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Gentle Giant: Free Hand-35th Anniversary Edition (remaster)

Hoist the pints and let the bells ring, Gentle Giant remasters are here! Former GG member Derek Shulman, who happens to be the president of independent record company DRT Entertainment, is releasing a few of the band's classic albums in remastered 35th Anniversay Editions on his label, and the first one we are looking at is the 1975 release Free Hand, certainly long considered one of GG's best albums by their many fans worldwide.

Anyone who owns a CD copy of this album on any of the various labels it has appeared on, will instantly have a huge smile appear on their face after one listen to this remaster. It's like hearing Free Hand for the first time, the way it was meant to be heard. I've personally had a One Way Records copy for ages, and while that always sounded fine to me, this remaster presents the music in a new light, and it is almost like hearing a totally new album. The songs here are vibrant, crystal clear, and brimming with life, with many little instrumental and vocal bits seemingly appearing for the very first time. "Just the Same", the intricate and bouncy opener, majestically kicks things off in grand fashion, with Kerry Minnear's exquisite keyboard melodies the lead in to Gary Green's funky guitar work. This is a marvelous piece to begin with, but now you can hear this song in a totally different way. The Moog work of Minnear is clearer, the vocals of Shulman sound more powerful, Green's guitar playing has more balls, the sax lines more jazzy, and the crisp drum and bass work of John Weathers and Ray Shulman more forceful.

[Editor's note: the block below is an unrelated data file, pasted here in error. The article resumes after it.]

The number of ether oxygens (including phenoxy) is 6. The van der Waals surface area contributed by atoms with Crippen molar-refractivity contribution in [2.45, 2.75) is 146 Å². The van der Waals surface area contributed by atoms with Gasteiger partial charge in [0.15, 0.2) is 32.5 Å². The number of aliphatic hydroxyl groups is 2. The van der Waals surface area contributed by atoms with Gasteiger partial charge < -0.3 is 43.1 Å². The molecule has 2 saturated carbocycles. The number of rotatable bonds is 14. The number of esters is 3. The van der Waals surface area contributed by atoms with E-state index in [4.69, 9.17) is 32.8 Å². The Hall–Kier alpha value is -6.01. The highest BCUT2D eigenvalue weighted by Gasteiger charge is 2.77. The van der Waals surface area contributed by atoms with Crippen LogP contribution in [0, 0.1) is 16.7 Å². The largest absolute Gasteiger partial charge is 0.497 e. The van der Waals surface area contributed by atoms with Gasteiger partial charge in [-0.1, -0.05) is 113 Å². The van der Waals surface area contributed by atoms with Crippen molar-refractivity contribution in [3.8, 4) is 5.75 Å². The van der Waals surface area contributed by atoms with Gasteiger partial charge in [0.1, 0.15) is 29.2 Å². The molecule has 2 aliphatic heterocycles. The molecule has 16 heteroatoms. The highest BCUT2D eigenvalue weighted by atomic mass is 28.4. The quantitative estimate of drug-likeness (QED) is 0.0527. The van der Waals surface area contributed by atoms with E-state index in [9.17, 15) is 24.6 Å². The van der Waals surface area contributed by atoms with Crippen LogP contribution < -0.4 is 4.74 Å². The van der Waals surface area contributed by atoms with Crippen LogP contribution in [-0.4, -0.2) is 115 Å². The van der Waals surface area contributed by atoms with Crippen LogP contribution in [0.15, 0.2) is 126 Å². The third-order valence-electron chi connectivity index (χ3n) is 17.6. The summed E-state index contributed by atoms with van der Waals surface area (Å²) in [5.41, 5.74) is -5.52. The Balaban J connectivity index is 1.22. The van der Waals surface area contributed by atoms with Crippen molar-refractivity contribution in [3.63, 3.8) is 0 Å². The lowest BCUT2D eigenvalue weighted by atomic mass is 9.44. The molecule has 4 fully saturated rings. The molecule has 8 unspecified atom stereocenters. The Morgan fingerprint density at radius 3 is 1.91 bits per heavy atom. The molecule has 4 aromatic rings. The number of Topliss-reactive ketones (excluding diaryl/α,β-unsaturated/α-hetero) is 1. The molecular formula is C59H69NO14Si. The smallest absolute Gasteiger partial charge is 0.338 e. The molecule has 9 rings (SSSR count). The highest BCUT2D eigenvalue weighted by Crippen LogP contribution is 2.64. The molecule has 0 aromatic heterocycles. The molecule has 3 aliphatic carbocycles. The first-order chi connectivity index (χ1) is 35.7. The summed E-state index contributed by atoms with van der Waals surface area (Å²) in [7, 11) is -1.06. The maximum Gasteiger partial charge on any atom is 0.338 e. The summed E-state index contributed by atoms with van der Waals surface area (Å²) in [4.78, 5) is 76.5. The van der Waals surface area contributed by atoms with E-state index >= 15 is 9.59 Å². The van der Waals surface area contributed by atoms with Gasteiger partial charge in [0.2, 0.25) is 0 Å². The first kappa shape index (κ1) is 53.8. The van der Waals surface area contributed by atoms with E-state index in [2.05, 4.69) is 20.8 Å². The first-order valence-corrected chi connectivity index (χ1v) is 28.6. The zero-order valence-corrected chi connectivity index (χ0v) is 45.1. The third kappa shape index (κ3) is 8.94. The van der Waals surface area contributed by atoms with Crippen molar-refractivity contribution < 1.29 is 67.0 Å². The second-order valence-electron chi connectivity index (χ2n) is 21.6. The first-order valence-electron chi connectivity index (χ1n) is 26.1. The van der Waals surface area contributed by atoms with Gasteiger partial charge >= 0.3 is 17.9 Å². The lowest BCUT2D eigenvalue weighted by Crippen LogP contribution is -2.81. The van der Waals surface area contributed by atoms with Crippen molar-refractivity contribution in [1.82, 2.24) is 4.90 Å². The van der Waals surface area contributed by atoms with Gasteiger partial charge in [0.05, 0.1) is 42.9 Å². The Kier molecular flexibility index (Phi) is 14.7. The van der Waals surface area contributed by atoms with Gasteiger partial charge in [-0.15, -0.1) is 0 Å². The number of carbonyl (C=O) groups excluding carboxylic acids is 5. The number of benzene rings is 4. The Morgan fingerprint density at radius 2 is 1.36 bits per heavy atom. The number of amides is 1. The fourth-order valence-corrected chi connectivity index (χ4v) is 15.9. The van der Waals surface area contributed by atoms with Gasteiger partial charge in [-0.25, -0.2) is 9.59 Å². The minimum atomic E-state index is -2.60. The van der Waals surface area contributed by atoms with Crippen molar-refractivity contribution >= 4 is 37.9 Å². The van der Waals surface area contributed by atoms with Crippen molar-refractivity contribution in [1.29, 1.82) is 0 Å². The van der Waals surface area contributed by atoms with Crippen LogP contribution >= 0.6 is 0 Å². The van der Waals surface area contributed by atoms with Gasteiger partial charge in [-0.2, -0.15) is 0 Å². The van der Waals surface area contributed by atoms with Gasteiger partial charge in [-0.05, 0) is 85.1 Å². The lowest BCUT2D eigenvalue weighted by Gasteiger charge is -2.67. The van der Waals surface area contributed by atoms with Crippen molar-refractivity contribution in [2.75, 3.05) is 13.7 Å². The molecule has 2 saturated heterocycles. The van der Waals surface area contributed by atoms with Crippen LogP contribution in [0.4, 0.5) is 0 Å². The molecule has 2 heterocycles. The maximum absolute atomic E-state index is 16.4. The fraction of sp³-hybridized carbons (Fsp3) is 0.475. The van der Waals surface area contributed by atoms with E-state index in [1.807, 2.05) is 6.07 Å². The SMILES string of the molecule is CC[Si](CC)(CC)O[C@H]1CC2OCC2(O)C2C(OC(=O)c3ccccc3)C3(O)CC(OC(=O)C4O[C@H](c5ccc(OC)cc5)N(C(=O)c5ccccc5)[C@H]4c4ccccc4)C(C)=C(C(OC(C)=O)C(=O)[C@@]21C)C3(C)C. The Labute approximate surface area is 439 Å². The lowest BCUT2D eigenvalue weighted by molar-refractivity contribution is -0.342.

Perhaps the most complex and awe-inspiring vocal piece ever recorded follows, and of course I am talking about the classic "On Reflection". This is one of those songs that probably never appealed to non-progressive rock fans, but to most of us is considered a remarkable achievement. Utilizing a- cappella and medieval vocal fugue styles, the band produced a complex vocal piece that they were amazingly able to pull off live as well. Led by Minnear, the entire band took part in this one, with lead and backing vocals flying all though the mix, as the instrumental parts are played in counterpoint. Simply an incredible piece that is one of the most majestic and complex prog rock songs ever put together. This then segues into the hard rock sounds of the title track, which opens with some dizzying melodies weaved by Green and Minnear, before Derek's passionate and powerful vocals break in alongside Green's angry power chords. Heavy and complex, "Free Hand" remained a popular song for years to come, and the remastered version here sees Minnear's keyboards equally at home next to Green's guitar work. Both players contribute some of their best work here on this one.